By Stephen Williams
‘Welcome to Palestine.’
‘What is your name?’
‘Where are you from?’
The questions came thick and fast, the handshakes frequent, as the teenagers crowded around me.
I had been wandering the narrow streets of Silwan and a group of boys had been watching me warily; but a smile, a “salaam alaikum” and soon the boys were practising English phrases learnt in school. I put my hand on my heart and said, “Falestini.” It was enough.
My hand aching from the handshakes, I said goodbye and continued my explorations. Returning to the road that leads to Al Bustan, I was greeted by a vendor who handed me some delicious felafal.
“Welcome to Silwan,” he said.
Everywhere I went there were smiles; yet Silwan is a community under attack, its future uncertain, threatened. Settlers are moving in with their armed guards. The Israelis wish to transform Silwan into a theme park in honour of King David and there is no place for the indigenous population among the tourists.
We all love our national legends, celebrating them in literature and music. Only Israel celebrates through ethnic cleansing.
Hundreds of children in the area have been victimised, dragged out of their beds at night, arrested, taken to the Russian Compound and subjected to vicious and humiliating treatment; one ten year-old, I learn, has been exiled to the West Bank. The youngest political exile in history?
Further along the road, primary school children were leaving their school for lunch break as the first tear gas grenade exploded behind me. I looked around, startled, and saw a Border Police vehicle and two officers firing up into the hills on the Al Quds side of Silwan. Among the rocks were young boys, hiding and running.
I looked back at the youngsters at the school; they batted not an eye- lid, not a glance at the action, barely fifty yards away. The tear-gas, the smoke, the explosions; an everyday event in their lives.
I returned the following day as prayers at the Bustan Community Centre were finishing. Seventy or so young men were sitting outside the tent on the walls that line the road. Tension was in the air. They were quiet, listening to the sermon. I sat next to a group but no on spoke. I was waiting to meet the leaders of the community and convey the greetings of the Palestine Solidarity Campaign and the British people. I had read the posters inside the tent.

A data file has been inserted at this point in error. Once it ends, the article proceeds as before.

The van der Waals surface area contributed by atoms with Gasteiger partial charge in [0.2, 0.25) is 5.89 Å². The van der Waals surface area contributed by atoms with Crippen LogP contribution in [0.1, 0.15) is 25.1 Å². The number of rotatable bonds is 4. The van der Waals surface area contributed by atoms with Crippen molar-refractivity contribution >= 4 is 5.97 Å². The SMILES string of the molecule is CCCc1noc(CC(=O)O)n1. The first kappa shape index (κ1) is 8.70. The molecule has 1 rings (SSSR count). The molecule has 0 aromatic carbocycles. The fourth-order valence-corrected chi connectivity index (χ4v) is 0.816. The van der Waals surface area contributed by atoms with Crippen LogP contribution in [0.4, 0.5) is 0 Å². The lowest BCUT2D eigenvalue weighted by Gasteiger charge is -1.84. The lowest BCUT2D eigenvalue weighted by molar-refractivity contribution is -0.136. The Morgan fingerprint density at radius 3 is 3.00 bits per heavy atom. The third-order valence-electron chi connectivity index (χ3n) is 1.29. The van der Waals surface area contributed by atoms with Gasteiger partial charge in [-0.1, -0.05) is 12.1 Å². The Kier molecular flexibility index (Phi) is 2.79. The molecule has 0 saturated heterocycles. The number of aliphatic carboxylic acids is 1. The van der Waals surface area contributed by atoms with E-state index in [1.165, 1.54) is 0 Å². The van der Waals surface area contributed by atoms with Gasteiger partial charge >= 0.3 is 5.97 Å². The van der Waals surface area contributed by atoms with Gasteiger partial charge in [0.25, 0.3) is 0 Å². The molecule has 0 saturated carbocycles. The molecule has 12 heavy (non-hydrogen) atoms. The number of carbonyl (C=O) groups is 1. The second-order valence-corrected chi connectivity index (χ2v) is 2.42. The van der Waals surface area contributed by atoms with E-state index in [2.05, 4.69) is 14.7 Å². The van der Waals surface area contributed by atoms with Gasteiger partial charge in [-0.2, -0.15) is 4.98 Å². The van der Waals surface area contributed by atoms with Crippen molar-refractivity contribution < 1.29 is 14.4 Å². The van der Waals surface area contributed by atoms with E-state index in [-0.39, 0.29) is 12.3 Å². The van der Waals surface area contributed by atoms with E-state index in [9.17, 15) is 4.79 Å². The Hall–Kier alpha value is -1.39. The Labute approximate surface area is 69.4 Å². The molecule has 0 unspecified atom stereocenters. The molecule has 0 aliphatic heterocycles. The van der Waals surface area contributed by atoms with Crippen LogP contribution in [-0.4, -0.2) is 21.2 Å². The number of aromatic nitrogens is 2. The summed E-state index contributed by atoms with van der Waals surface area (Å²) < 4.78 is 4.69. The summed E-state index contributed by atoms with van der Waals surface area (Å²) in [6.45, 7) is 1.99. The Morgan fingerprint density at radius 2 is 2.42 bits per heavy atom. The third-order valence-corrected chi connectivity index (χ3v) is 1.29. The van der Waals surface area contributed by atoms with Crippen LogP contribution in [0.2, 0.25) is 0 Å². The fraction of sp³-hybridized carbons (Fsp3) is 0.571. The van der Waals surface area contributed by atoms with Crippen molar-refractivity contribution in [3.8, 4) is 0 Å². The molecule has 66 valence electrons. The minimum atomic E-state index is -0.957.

“Jerusalem is our home. We shall be a shard of glass in Israel’s throat”
Eventually, an English- speaking resident was found and I wished the community victory in its battle for survival. We embraced. Then came a series of explosions, some of them louder than I had heard the previous day.
Returning to the road that leads to Al Quds, I saw a line of Border Policemen. Their weapons were pointed across the valley at the streets where I’d met the teenagers. They were firing a succession of tear-gas grenades at young- very young – boys who were running from place to place, reappearing at gaps between houses to chant and display their defiance.
Other groups of policeman were below us and were responsible for the deafening sound grenades. Behind me, next to the road to Al Quds, more youngsters had gathered: the Border Policemen were keeping a watchful eye on them.
I could hear, between the explosions, the rattle of stones against a metal barrier as the children fought back. The tear gas was landing not in the streets towards the top of the valley where the boys were, but in the roads below. The gas would drift upwards but those people who lived at the bottom of the valley were badly affected. A mother managed to escape, scrambling up the steep slope towards me with four children, the oldest no more than five. Their faces were covered in scarves but this was ineffective, I discovered, as the teargas drifted towards me and my eyes started streaming.
By now, there were other witnesses to this attack, not just internationals but Israeli activists who raced around the perimeter of the valley to reach the other side where the grenades were landing. One of them was able to film a Border Policeman throwing a canister inside a house, whereupon he was pepper-sprayed and arrested.
I marvel at the courage and persistence of the Palestinian nation; their refusal to submit to the power and wealth of those who would expel them from their ancestral lands; against every discouragement, every betrayal, the flame of freedom is kept alight, generation to generation. The children of Silwan are part of that resistance.
That afternoon I was at the weekly Sheikh Jarrah demonstration- more ethnic-cleansing there of course, though of a rather different nature.
We marched to the police station at Salahel-din in support of the activist who was being held there; five hundred of us, at least half of whom were Israeli.
The next evening I was having dinner with a friend in Ramallah- a brave, committed champion of human rights- while his thirteen year-old son practised his near-perfect English with me. He wanted me to teach him a new word with which to impress his teacher at school day and I wondered how I could express, in humility and admiration, the spirit of Palestine.
I told him that I had seen in Silwan that inextinguishable spirit of freedom and courage in the face of adversity that characterises his people. And the word I wanted him to share with his teacher was “resilience”.
It is this that, like a shard of glass the throat of Israel, enables Palestine to fight on.
– Stephen Williams contributed this article to PalestineChronicle.com.